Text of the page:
In 1994, the Comet Shoemaker-Levy 9 (SL9) impacted Jupiter, which had captured the comet shortly before (and broken apart by its gravity). The event became a media circus as it was the first direct observation of an extraterrestrial collision of Solar System objects. The impact was so powerful that it left scars that endured for months and were more discernible than Jupiter’s Great Red Spot.
Since then, astronomers have observed multiple objects impacting Jupiter, and it is expected that such impacts happen all the time (though unobserved). On September 13th, 2021, at 22:39:30 UTC (06:39:30 PM EDT; 03:39 PM:30 PDT), another impact was observed by multiple astronomers across the world. Images and a video of the impact (shown below) were captured by members of Société Lorraine d’Astronomie (SLA) in France.
Are you keeping a eye on Jupiter? The King of the Planets, Jove presents a swirling upper atmosphere full of action, a worthy object of telescopic study as it heads towards another fine opposition on May 9th, 2018.
Now, an interesting international study out of the School of Engineering in Bilbao, Spain, the Astronomical Society of France, the Meath Astronomical Group in Dublin Ireland, the Astronomical Society of Australia, and the Esteve Duran Observatory in Spain gives us a fascinating and encouraging possibly, and another reason to keep a sharp eye on old Jove: Jupiter may just get smacked with asteroids on a more regular basis than previously thought.
The study is especially interesting, as it primarily focused in on flashes chronicled by amateur imagers and observers in recent years. In particular, researchers focused on impact events witnessed on March 17th 2016 and May 26th, 2017, along with the comparison of exogenous (of cosmic origin) dust measured in the upper atmosphere. This allowed researchers to come up with an interesting estimate: Jupiter most likely gets hit by an asteroid 5-20 meters in diameter (for comparison, the Chelyabinsk bolide was an estimated 20 meters across) 10 to 65 times every year, though researchers extrapolate that a dedicated search might only nab an impact flash or scar once every 0.4 to 2.4 years or so.
Compare this impact rate with the Earth, which gets hit by a Chelyabinsk-sized 20-meter impactor about once every half century or so. Incidentally, we know this impact rate on Earth better than ever before, largely due to U.S. Department of Defense classified assets in space continually watching for nuclear tests and missile launches, which also pick up an occasional meteor “photobomb.”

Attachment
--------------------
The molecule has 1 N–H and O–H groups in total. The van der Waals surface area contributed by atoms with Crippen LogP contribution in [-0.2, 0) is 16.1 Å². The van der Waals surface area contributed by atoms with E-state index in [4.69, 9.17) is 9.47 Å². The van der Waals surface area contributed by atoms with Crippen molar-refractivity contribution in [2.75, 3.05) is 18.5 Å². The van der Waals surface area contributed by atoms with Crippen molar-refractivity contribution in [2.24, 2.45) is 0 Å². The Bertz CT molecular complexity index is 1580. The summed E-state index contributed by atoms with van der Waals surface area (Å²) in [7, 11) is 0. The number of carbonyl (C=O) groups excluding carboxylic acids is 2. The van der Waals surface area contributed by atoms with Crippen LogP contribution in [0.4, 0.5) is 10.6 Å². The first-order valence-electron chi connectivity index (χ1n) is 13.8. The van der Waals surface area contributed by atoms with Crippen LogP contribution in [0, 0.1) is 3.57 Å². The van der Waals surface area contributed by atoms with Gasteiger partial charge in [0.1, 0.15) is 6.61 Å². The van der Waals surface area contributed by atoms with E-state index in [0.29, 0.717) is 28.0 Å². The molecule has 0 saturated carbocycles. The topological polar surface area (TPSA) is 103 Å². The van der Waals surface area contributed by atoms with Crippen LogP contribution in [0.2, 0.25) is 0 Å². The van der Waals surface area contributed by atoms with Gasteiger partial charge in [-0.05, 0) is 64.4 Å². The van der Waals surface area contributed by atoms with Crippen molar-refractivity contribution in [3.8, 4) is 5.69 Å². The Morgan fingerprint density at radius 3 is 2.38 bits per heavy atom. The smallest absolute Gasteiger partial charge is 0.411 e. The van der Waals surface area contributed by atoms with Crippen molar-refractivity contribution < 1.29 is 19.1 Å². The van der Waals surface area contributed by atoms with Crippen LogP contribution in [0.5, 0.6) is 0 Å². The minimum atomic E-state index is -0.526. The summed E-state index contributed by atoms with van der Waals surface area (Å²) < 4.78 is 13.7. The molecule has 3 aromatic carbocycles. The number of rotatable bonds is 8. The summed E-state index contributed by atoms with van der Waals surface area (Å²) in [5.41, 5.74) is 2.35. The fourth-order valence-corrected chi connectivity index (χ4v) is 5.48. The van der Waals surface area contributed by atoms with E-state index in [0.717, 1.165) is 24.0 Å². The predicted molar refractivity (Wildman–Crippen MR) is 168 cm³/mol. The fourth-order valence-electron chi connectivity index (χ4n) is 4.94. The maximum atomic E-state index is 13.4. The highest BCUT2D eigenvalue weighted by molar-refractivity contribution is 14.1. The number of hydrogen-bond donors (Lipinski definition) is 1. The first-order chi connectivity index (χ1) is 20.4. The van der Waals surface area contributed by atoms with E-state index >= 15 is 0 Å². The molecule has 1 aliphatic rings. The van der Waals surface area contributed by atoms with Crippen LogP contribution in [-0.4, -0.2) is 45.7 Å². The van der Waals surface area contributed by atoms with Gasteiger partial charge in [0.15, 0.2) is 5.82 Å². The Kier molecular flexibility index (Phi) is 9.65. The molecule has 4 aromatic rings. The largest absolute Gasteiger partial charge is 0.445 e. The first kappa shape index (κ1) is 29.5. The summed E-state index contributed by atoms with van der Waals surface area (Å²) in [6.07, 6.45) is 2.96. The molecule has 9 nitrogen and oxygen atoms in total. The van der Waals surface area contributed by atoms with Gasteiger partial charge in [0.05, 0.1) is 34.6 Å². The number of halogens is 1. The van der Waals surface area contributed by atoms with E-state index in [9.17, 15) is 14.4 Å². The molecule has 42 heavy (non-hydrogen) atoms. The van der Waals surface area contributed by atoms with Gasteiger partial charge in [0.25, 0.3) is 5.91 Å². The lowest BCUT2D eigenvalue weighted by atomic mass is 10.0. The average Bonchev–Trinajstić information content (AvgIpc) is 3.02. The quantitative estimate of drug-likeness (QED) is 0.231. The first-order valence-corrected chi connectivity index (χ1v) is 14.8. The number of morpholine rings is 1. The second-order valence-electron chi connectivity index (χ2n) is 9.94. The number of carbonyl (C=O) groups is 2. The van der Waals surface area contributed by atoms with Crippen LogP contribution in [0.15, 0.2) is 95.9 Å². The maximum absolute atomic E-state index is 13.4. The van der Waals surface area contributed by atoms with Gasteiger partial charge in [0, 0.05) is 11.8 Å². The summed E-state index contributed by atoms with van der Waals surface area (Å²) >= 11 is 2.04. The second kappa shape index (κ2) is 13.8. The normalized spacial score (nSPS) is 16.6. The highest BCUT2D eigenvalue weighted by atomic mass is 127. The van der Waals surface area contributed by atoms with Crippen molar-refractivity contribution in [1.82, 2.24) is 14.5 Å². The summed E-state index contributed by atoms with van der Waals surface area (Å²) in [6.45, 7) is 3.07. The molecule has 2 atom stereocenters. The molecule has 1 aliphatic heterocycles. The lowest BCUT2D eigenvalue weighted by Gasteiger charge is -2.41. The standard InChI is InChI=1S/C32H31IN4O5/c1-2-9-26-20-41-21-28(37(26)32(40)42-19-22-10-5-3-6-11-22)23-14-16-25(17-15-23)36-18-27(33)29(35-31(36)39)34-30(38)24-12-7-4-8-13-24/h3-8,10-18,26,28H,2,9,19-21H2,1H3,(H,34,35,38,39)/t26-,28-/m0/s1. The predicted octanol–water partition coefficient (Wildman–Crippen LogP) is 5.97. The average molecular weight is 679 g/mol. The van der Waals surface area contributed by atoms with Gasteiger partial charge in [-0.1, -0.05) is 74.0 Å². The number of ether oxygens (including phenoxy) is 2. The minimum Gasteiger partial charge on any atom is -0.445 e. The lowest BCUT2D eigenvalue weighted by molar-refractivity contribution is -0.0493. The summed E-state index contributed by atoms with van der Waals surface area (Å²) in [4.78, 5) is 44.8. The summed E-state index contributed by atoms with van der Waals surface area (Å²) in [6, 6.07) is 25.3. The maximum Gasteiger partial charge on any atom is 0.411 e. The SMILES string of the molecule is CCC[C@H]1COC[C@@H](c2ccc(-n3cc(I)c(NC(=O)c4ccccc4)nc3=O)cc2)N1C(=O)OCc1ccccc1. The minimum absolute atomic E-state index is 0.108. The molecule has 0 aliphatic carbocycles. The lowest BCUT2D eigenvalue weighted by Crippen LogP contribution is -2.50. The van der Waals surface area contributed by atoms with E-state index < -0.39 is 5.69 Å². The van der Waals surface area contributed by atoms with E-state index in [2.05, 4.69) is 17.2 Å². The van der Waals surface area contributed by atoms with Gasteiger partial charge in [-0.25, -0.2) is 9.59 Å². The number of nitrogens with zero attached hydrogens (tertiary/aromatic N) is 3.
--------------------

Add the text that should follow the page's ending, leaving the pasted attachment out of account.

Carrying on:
One reason we may never have witnessed a meteor impact on Jupiter is, astronomers (both professional and amateur) never thought to look for them. The big wake-up call was the impact of Comet Shoemaker-Levy 9 in July 1994, an event witnessed by the newly refurbished Hubble Space Telescope as the resulting impact scars were easily visible in backyard telescopes for weeks afterward. Back in the day, speculation was rampant in the days leading up to the impact: would the collision be visible at all? Or would gigantic Jupiter simply gobble up the tiny comet fragments with nary a belch?
Australian amateur astronomer Anthony Wesley also caught an interesting impact (scar?) in 2009, and every few years or so, we get word of an elusive flash reported on the Jovian cloudtops, sometimes corroborated by a secondary independent observation or a resulting impact scar, and sometimes not.
Of course, there are factors which will lower said ideal versus the actual observed impact rate. There’s always a month or so a year, for example, when Jupiter is near solar conjunction on the far side of the Sun, and out of range for observation. Also, we only see half of the Jovian disk from our Earthly perspective at any given time, and we’re about to lose our only set of eyes in orbit around Jupiter – NASA’s Juno spacecraft – later this summer, unless there’s a last minute mission extension.
On the plus side, however, Jupiter is a fast rotator, spinning on its axis once every 9.9 hours. This also means that near opposition, you can also track Jupiter through one full rotation in a single evening.
Then there’s the planet’s location in the sky: Currently, Jupiter’s crossing the southern constellation of Libra, and opposition for Jove moves about one astronomical constellation eastward along the ecliptic a year. Jupiter will bottom out along the ecliptic in late 2019, and won’t pop back up north of the celestial equator until May 2022. And while it’s not impossible for northern observers to keep tabs on Jupiter when it’s down south, we certainly get more gaps in coverage around this time.